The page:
Wind in the Willows

Wind in the Willows

Wind in the Willows

Alan Bennett

Victoria Thompson

11 - 19 December 2009


Fri 7:45pm, Tue 7:45pm, Wed 7:45pm, Thu 7:45pm, Fri 7:45pm, Sat 2:45pm, Sat 7:45pm


Mole, Rat, Badger, Toad, their friends and enemies, are all a part of our childhood. Who could fail, then to enjoy an adaptation of the Kenneth Grahame classic by Alan Bennett? The production, directed by Victoria Thompson, will be especially appropriate for all those who wish for a little more magic, gentle humour… and songs in their lives. (Not recommended for the under fives.)

It runs from Friday December 11th to Saturday December 19th, with a matinee performance on the final day. Guaranteed to de-stress Christmas for you the play will feature adult animals with younger animals provided by Lewes Youth Theatre.

Though Toad plays a major part in the Drama the story is not just about his exploits, it is also about a poet, an adventurer, a wise companion and a horse from Wolverhampton who may be a new acquaintance for you to meet. The characters that our friends encounter along the river and in the woods bring colour, challenge, pleasure and fear to their existence. The haunting lyrics of Jeremy Sans will delight the ear and the imaginative scenery painted by Hannah Thompson will please the eye. Do not miss out on this opportunity for pleasure, also don’t keep it all to yourselves remember that your grandchildren may wish to share it too! This play will sell out so please book early to be assured that the willows murmur for you at a time and place of your choosing.

Poop Poop!
Victoria Thompson, Production Director


Kenneth Grahame, author of Wind in the Willows, one of the most beloved works of children’s literature, was born in Edinburgh in 1859. When he was five, his mother died and he was sent to live with his grandmother in Cookham Dean on the edge of the Berkshire downs. The time he spent there, including boating on the River Thames and jaunts into the surrounding fields and woods, were to be a major influence on the creativity of his future writing. At the age of forty, he married Elspeth Thomson and less than a year later their son, Alastair, was born. Blind in one eye and with a pronounced squint in the other, he was nicknamed ‘Mouse’. In 1907, Grahame retired from the Bank of England, where he was Secretary, and moved with his family back to the Berkshire countryside. It was here that the book, published a year later, had its beginnings. It has remained a best-seller ever since.

What has all this to do with the play directed by Victoria Thompson in her swansong production as Artistic Director? Answer, a considerable amount. Unless the background to the book on which the play is based is fully appreciated, the drawing of ‘parallels’, such as those quoted from Songs and Stories of the Netsilk Eskimos in Victoria’s programme notes, can obscure the facts. These are that Wind in the Willows was written by Grahame as bedtime stories for his son when the family returned to Berkshire. ‘Mouse’ was then about the same age as the author had been when he first moved there.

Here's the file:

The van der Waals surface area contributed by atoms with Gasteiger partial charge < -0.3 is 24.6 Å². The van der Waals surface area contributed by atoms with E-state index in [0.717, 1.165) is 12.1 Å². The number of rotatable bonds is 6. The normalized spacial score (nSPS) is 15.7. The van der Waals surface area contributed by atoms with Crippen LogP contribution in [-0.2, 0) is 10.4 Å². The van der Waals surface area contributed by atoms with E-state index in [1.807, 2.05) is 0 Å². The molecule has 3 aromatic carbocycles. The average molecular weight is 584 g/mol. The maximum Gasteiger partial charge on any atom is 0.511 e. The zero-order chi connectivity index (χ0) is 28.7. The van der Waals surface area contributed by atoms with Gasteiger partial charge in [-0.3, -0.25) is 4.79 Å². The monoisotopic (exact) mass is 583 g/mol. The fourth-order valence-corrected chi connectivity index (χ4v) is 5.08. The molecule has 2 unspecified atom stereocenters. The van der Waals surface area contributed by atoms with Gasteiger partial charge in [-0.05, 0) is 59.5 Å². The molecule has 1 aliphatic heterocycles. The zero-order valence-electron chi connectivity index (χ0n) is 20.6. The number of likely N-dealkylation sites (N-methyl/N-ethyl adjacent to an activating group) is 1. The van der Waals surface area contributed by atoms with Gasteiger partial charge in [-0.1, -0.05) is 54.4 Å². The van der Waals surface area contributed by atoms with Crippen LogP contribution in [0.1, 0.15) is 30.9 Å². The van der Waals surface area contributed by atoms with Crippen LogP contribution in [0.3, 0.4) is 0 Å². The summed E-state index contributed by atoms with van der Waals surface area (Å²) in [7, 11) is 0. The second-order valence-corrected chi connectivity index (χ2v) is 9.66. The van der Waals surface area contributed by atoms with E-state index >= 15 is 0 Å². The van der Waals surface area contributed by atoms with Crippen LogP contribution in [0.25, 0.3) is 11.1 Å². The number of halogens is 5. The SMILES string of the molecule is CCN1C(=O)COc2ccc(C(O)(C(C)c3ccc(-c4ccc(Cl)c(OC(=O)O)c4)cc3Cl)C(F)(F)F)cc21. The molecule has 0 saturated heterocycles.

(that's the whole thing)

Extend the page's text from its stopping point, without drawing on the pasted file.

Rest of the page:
Alan Bennett was invited by the National Theatre in 1987 to write the play, which is a faithful adaptation of the book, although he admits to soon running into difficulties. In a lengthy introduction to the script he concludes, “The play is quite a formidable undertaking and presents many problems which future casts and directors will solve in different ways. I just hope that they will have as much fun doing the play as we all did”. Some of the “problems” Bennett anticipated were evident in this curate’s egg of a production which veered between whimsical comedy, seasonal pantomime and end-of-school-term musical. Nevertheless, there was much “fun”, and several memorable moments.

Toad (Keith Gilbert) deprived of his motor-car, wrapped in a rug and apparently at death’s door, or in magnificent pond-green shades, frog-hopping around the stage, or adopting pantomime-dame falsetto when dressed as a washerwoman; Albert the horse (“A Wolverhampton cousin of Eeyore”) played by Mike Truman with whingeing Brummie accent, who also managed the bewigged tomfooleries of the Magistrate; the schoolmaster-like, stentorian Yorkshire vowels (shades of Bennett himself?) of Badger (Matt Haynes), when issuing instructions to recapture Toad Hall, “We want to learn ‘em!”; tippity-toed Rat (Alan Chapman) scampering between river-bank, Toad Hall and The Wild Wood; bespectacled Mole (James Firth-Haydon) happily lumbering around in corduroys and fair-isle pullover; the enchanting singing of Alice Robinson, as both gaoler’s daughter and a gypsy; the weasels and stoats chanting “We don’t like Moles. They belong in holes”, a chillingly apt scene in view of today’s, sometimes fatal, playground bullying, and the pop-up appearances of a Gestapo-like Chief Weasel (Jack Wilkinson) and his grovelling Weasel Norman (Kate Palmer), with the former doubling as the affable Train Driver who helps Toad to escape from prison.

Squirrels, mice, hedgehogs, rabbits, ferrets, otters and a fox, created a veritable menagerie, with several actors playing many different roles, including those of characters in The Wide World. The set, lighting, makeup and costumes reflected hours of painstaking work, not least the efforts with needle and thread to fashion animals’ ears, whiskers and tails.

As an epilogue, Victoria added a piece of the author’s prose which Bennett, it seems, had also considered including but later decided against it. The last scene of the play, with the cast assembled in Toad Hall singing a reprise of the haunting Camp-Fire Song was, as a finale, right on the button. Kenneth Grahame’s prose, read in voice-over fashion by a look-alike Grahame (Phil Dunn), to the accompaniment of a technicolour slideshow projected onto the back of an empty stage, was not.

Poop-poop. Poop-poop. But never quite in top gear.